Megan has been on a work placement in the archives
The London School of Hygiene and Tropical Medicine’s Centre for Sexual and Reproductive Health collection contains over seven-hundred descriptions of posters relating to AIDS/HIV from around Europe, giving education on the disease, as well as advice on prevention and care. These posters are currently being repackaged and catalogued as part of the HIV/AIDS cataloguing project, funded by the Wellcome Trust. As part of my work experience programme with the School’s archives, I was assigned to help in this process, preparing posters for storage and updating their details in the CALM database.
Each poster is catalogued with varying pieces of information, including country of origin, commissioning agency, target audience, whether it’s part of a particular campaign or series, year of release, and a translation of its message if it’s not in English. These details provide an interesting look into the different approaches taken by different nations, governments, or health organisations towards different groups of people (e.g. heterosexual couples, gay men, young people, travellers.) Whereas many countries went for a more graphic approach with images of sex, nudity, and bondage equipment, others chose simple words and diagrams to get their messages across in a less explicit manner. A lot of this was due to the religious or social beliefs of the country, with more liberal areas like The Netherlands unafraid to show sexual acts (or advise on cleaning needles, although also stating that drug use was not recommended), and more religious countries avoiding condoning the use of condoms and other birth control.
Along with the images used, the messages put across also vary greatly, some examples being the promotion of condom use, warnings against risky behaviour such as sharing needles and sleeping with prostitutes, information on cleaning needles and safely putting on a condom, and messages of solidarity from various members of society. Many of the posters’ aims were to prevent infection, end discrimination, and improve treatment and care for victims of the disease, but again these strategies vary from nation to nation. The two main approaches can be seen in Wellings and Field’s book Stopping AIDS: AIDS/HIV Public Education and the Mass Media in Europe: ‘control and isolation’ and ‘cooperation and inclusion’. The former, naturally, revolves around controlling behaviour and mandatory testing, whereas the latter provides health services, protection, and voluntary testing.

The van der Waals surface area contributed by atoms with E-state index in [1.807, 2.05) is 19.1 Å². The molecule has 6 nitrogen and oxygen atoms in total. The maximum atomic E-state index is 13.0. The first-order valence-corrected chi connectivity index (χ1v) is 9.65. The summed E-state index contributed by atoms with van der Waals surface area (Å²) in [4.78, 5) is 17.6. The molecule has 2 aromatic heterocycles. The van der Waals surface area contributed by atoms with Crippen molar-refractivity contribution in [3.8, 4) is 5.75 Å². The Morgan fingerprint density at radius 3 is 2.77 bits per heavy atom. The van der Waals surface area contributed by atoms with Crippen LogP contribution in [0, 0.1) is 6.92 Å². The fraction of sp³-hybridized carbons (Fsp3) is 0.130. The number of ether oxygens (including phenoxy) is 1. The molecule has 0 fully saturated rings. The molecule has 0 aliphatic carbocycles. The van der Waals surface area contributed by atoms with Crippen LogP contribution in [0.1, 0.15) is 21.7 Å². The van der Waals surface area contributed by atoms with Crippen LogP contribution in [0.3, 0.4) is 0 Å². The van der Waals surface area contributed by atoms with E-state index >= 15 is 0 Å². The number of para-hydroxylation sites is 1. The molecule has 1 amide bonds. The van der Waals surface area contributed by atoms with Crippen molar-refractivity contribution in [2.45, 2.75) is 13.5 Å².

Another important factor to be considered in these campaigns was an attempt to defeat the stigma of AIDS, most importantly the stigma of the ‘gay disease’. Many organisations chose to produce posters showing heterosexual as well as homosexual couples to show that anyone in a sexual relationship, or using needles, could be affected and that excluding yourself from these preventative measures was not something to be advised. Solidarity was a main theme used in an attempt to prevent stigmatisation, giving a face to the testimonials of those affected and showing how they are just like anyone you know, as well as removing the fear from everyday situations by listing contact-activities that could not spread the disease.
Having experience working in an archive that housed a lot of posters, it wasn’t difficult getting back into the routine of repackaging and cataloguing. However this was my first time using the CALM archive software, having used a different database in the past, but after a few entries I soon learned my way around it. The catalogue already held information on many of the posters and it was my task to elaborate on their details, doing research on various organisations and campaigns if need be. For this Rochester University’s Rare Books and Special Collections AIDS Education Posters database, as well as the Wellcome Library, proved incredibly useful, giving accurate translations and backgrounds on campaigns.
Some of the posters I found most interesting were the ones aimed at people travelling to other countries. Mainly they warned travellers to always have safe sex on holiday, but some were more informative, showing what condom wrappers looked like in different countries, in order to save on translation struggles, and pointing out which were the safest. Travel was an important area to be covered in promotion of AIDS/HIV prevention as the disease was so widely spread across Europe, holiday makers must have been a large factor in the scale it did end up covering. This scale is exactly why the media was used in such an enormous way, one not seen before in public health promotion. Posters, postcards, badges, billboards, television, cinema, radio, and leaflets were all areas covered by these campaigns, making it hard for people not to be told what they needed to know.
My experience in the archive department working on the AIDS project has been both enjoyable and eye-opening. The great variety of tasks I was given was more than I could’ve asked for, with each task helping cement the idea in my mind that working in archives is what I want to do. Learning is brought to a whole new level when archives are used; finding minute details about such specific topics and discovering their impact on people across time is incredibly fascinating. I feel very fortunate to have been a part in this project.